At long last, Zimbabwe says goodbye to its hyperinflated currency

Following a slew of policy inconsistencies and economic turbulence, is the country finally moving forward?

Philimon Bulawayo/Reuters
A man holds old $1,000 notes found at a dump site in Harare, the capital of Zimbabwe.

After six years of hundred-trillion-dollar bills, Zimbabwe is finally saying goodbye to its national currency

The national Reserve Bank announced Friday it would be phasing out the Zimbabwean dollar in favor of formalizing the multicurrency system it’s had to rely on since 2009, according to BBC

The national currency has long been all but abandoned, with locals making far more money hawking bills as souvenirs. In 2011, the hundred-trillion-dollar note – the highest denomination ever produced – was able to bring returns of 15 times its official value on eBay, The Wall Street Journal reported.   

Starting June 15, Zimbabweans will be able to exchange their notes for US dollars, which were adopted by the government as the official currency six years ago. But residents shouldn’t get too excited – the bank announced that accounts with balances ranging anywhere from zero to Z$175 quadrillion will only be given “a flat US$5,” according to the Financial Times.

So what’s the significance of demonetizing the Zimbabwean currency? For years, the US dollar and South African rand have reigned supreme, while vendors have also been accepting currencies from six other countries: Australia, the UK, Botswana, China, India, and Japan.

Until now, residents have been relying on the remittances of those working abroad for access to other currencies, and whether this will change with the demonetization of the Zimbabwean dollar remains to be seen.

The government’s move may be an attempt to bolster an assurance to the public that it is moving forward. Over the last six months, it introduced a new strain of $10 million worth of “bond coins," which so far has been relatively unsuccessful, as consumers “fear that it is the first step in the reintroduction of the Zimbabwe dollar,” reported the BBC.

The shortage of coins has also been allowing many retailers to round up prices or give consumers change in the form of sweets or pens.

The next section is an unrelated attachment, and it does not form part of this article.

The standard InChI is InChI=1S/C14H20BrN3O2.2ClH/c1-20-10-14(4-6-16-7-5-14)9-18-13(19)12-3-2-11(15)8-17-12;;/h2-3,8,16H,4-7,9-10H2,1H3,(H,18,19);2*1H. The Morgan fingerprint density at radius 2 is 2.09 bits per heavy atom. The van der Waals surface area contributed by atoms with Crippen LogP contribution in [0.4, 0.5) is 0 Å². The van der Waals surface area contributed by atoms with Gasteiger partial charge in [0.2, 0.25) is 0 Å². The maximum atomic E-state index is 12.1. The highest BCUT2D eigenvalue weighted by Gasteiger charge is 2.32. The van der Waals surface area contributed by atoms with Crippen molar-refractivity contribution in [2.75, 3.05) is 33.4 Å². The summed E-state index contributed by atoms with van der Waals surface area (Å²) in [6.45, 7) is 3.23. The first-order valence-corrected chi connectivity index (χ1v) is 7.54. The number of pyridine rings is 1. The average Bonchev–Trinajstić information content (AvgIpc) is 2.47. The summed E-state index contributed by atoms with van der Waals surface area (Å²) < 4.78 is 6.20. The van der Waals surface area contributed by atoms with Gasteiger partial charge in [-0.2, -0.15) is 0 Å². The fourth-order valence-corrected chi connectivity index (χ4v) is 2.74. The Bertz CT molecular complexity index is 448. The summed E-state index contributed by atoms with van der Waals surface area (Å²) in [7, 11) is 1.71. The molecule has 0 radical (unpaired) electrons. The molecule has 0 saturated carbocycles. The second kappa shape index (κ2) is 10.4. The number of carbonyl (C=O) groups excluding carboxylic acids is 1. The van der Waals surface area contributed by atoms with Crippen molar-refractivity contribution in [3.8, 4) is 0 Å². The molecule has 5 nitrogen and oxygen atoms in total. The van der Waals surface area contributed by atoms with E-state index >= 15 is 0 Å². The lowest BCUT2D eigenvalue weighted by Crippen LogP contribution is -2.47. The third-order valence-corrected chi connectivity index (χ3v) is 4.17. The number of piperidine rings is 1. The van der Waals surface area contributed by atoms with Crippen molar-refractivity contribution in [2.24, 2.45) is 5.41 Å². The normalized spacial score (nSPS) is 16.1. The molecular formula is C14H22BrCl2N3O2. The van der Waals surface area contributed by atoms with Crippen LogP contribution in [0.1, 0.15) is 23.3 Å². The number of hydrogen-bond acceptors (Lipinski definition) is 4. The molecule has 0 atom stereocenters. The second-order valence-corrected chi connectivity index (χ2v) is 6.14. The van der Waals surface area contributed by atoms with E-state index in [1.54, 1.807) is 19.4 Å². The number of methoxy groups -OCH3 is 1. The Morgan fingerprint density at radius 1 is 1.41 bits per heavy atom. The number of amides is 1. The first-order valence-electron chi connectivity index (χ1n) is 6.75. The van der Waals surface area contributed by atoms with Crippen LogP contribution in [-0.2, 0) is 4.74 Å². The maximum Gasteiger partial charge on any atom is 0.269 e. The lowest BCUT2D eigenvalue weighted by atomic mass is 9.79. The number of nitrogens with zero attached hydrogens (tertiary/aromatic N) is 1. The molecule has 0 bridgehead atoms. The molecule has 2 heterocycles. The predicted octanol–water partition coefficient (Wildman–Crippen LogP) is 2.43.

Zimbabwe's national currency, which has experienced inflation rates as high as 231 million percent, began its deadly course in 2000, when President Robert Mugabe’s administration began seizing white-owned commercial farms.

The economy was particularly punctured in 2006, when the government revealed that it had paid the International Monetary Fund $221 million to settle an arrears and maintain its membership in the organization. It experienced a period of rebound in 2009, after President Mugabe agreed to a national unity government with the opposition party, Movement for Democratic Change (MDC).

This allowed the country to enjoy an average GDP growth rate of 7.5 percent until 2013, when Mugabe won reelection amid mounting tensions between his Zanu-PF party and the MDC.

The economy has returned to fragility under Mugabe’s leadership, who last year was once more reelected for another five-year term.

In its African Economic Outlook for 2014, the African Development Bank Group wrote, “Zimbabwe is experiencing a structural regression, with the acceleration of deindustrialisation and informalisation of the economy.” Among key challenges are corruption, government bureaucracy and policy inconsistency, it said.

You've read  of  free articles. Subscribe to continue.

Dear Reader,

About a year ago, I happened upon this statement about the Monitor in the Harvard Business Review – under the charming heading of “do things that don’t interest you”:

“Many things that end up” being meaningful, writes social scientist Joseph Grenny, “have come from conference workshops, articles, or online videos that began as a chore and ended with an insight. My work in Kenya, for example, was heavily influenced by a Christian Science Monitor article I had forced myself to read 10 years earlier. Sometimes, we call things ‘boring’ simply because they lie outside the box we are currently in.”

If you were to come up with a punchline to a joke about the Monitor, that would probably be it. We’re seen as being global, fair, insightful, and perhaps a bit too earnest. We’re the bran muffin of journalism.

But you know what? We change lives. And I’m going to argue that we change lives precisely because we force open that too-small box that most human beings think they live in.

The Monitor is a peculiar little publication that’s hard for the world to figure out. We’re run by a church, but we’re not only for church members and we’re not about converting people. We’re known as being fair even as the world becomes as polarized as at any time since the newspaper’s founding in 1908.

We have a mission beyond circulation, we want to bridge divides. We’re about kicking down the door of thought everywhere and saying, “You are bigger and more capable than you realize. And we can prove it.”

If you’re looking for bran muffin journalism, you can subscribe to the Monitor for $15. You’ll get the Monitor Weekly magazine, the Monitor Daily email, and unlimited access to CSMonitor.com.